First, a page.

I do like the way in which John King goes back to the historical scientific roots, sometimes unearthing new ones too; to Lavoisier and Priestley and Stephen Hales for example. The quoting of secondary sources only is, however,a little odd. For example Hales, S. is referenced with the date as 1964, instead of 17 when Hales actually published his An Account of Some Statical Experiments on the Sap of Vegetables, and Priestley, J.'s Observations on Different Kinds of Air is given a 1955 date only via Gabriel and Fogel's Great Experiments in Biology. One wonders whether such possibly editorial treatment may risk obscuring the desirable long-term historical perspective of the book. The Pole, Theophil Ciesielski, whose work on root geotropism dated to "the 1870s" was news to me, gets no supporting reference at all, nor does Jacques d'Ortour de Mairan, who is credited with important observations and simple experiments on sleep movements of plant leaves. These omissions are irritating even in a popular book, let alone in a scholarly one.
I particularly liked the chapter titles, such as "Fragrance and flavour", "Chemical warfare" and "Not in my backyard", which are so much more encouraging to the reader than the "Effects of secondary plant metabolites" common to more conservative botany books. As the foreword and the back cover proclaim: "Plants live at a different pace from animals but they are just as fascinating." Thank you John King for encouraging more people to recognise this. I hope there will be further editions.
The Evolutionary Biology of Plants, the Cornell University botanist Karl Niklas's new tome, is a book about botany for botanists, aspiring botanists and serious evolutionists. It should become widely used by university students, particularly where pure botany is still taught as a major discipline. It reminds me of the almost total intellectual gulf at Cambridge University during the 1950s that existed between two adjacent buildings, respectively devoted to botany and agriculture - the houses, as it were, of the Montagues and Capulets. To write such a major book about plants with an almost studied disregard for the evolutionary biology that ordinary folk would regard as essential, suggests that the tradition of purity continues today in Ivy League America.
This is, however, an interesting and thought-promoting book in many ways, because it brings together aspects of descriptive palaeobotany and of modern developmental genetics that throw light on the possible major changes in form and function, ie macro-evolutionary leaps that might occur by "genomic parasitism". Referring to transposons, retro-transposons and mobile introns, Niklas writes: "A cautious analogy can be drawn between mobile elements and 'genetic parasites' because these elements replicate using the genomic machinery of their 'host' cell without conferring any immediate or obvious benefit ... it has been suggested that mobile elements can support speciation, and in some circumstances, trans-specific evolution."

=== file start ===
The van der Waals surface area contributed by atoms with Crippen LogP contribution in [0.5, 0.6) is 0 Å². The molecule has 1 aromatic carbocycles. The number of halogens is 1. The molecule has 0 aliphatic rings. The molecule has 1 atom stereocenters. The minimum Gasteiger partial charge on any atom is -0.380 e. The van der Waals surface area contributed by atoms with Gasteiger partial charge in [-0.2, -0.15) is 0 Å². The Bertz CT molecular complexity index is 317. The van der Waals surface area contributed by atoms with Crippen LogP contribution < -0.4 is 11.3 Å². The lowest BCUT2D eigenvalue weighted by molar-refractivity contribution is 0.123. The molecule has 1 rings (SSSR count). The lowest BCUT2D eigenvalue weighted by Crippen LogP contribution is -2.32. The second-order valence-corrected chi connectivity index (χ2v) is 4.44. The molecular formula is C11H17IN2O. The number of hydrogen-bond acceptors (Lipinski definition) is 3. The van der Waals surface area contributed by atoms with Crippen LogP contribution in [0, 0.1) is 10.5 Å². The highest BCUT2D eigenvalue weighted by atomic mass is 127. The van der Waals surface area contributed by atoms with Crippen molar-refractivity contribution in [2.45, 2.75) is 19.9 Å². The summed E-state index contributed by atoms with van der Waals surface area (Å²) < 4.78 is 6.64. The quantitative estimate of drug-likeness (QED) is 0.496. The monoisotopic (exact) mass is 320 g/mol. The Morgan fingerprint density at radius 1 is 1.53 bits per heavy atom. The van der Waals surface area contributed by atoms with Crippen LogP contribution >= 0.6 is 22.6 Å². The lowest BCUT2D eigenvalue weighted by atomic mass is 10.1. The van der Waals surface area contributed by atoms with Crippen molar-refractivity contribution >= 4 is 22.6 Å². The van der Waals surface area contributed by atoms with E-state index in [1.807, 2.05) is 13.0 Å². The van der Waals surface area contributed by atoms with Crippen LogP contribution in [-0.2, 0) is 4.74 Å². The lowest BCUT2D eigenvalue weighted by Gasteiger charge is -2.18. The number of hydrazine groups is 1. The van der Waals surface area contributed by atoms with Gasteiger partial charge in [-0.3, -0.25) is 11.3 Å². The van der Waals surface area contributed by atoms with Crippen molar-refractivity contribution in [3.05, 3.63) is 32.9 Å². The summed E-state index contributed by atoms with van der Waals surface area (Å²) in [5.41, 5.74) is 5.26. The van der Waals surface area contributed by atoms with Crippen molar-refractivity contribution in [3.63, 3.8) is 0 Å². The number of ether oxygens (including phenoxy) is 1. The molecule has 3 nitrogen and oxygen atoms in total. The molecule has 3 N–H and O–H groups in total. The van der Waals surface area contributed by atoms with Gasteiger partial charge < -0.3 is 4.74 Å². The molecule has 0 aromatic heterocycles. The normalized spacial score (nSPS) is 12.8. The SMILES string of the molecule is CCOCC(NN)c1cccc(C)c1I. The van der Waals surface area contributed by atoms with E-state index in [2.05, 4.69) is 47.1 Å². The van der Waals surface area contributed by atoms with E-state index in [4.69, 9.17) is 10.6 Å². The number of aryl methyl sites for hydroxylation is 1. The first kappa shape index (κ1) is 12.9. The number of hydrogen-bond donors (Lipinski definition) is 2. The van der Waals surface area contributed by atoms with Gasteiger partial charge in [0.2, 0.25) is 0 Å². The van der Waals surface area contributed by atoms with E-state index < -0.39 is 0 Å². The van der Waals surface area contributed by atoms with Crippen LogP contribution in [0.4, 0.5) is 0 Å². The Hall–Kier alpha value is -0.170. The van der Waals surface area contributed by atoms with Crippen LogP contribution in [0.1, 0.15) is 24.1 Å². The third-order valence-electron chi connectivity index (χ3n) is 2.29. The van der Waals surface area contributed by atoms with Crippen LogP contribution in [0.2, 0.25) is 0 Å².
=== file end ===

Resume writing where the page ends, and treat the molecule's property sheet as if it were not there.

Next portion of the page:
The most recent reference here is dated 1996, which is a good indication of how well a fine scholar of plant evolution writing a text going back to descriptions of early plants can also keep pace with advances in genetic understanding.
The chapter "Tempos and patterns" is the most important in the book. Here Niklas brings a sharp critical faculty to bear on the problems of estimating and comparing rates of molecular evolution, especially that between plants and animals and in relation to supposed divergence times. He addresses the theoretical problems of Zuckerkandle and Pauling's molecular evolutionary clock. Niklas points out that the concept of the molecular clock hangs on an assumption that molecular change is steady over chronological time and is indifferent to the generation time of organisms as well as to the environment of each organism.
These assumptions, based on plant considerations he calls "somewhat doubtful" but, between the lines, I read his "somewhat" as a distinct understatement. I feel unqualified to act as an arbiter. However, if after careful thought by others, Niklas's doubts are as well founded as seems possible, then this book may be even more important than at first appears. I was less enthralled by Niklas's theoretical discussions of fitness by taking "walks" through different ecological landscapes.
The book, however, is full of gems. Niklas thinks, in relation to phylotaxy, that it is "purely utilitarian" that the Fibonacci series not only converges on the golden mean 0.38197, which is theoretically interesting, but that "the numerator of each fraction equals the number of circuits around a stem separating superimposed leaves while the denominator equals the number of leaves separating these superimposed leaves".
Colin Leakey is an applied biologist working mainly on agricultural, food and industrial feedstock aspects of pulses and leguminous oilseeds, and is an independent consultant.
Reaching for the Sun: How Plants Work
Author - John King
ISBN - 0 521 55148X and 58738 7
Publisher - Cambridge University Press
Price - £30.00 and £9.95
Pages - 232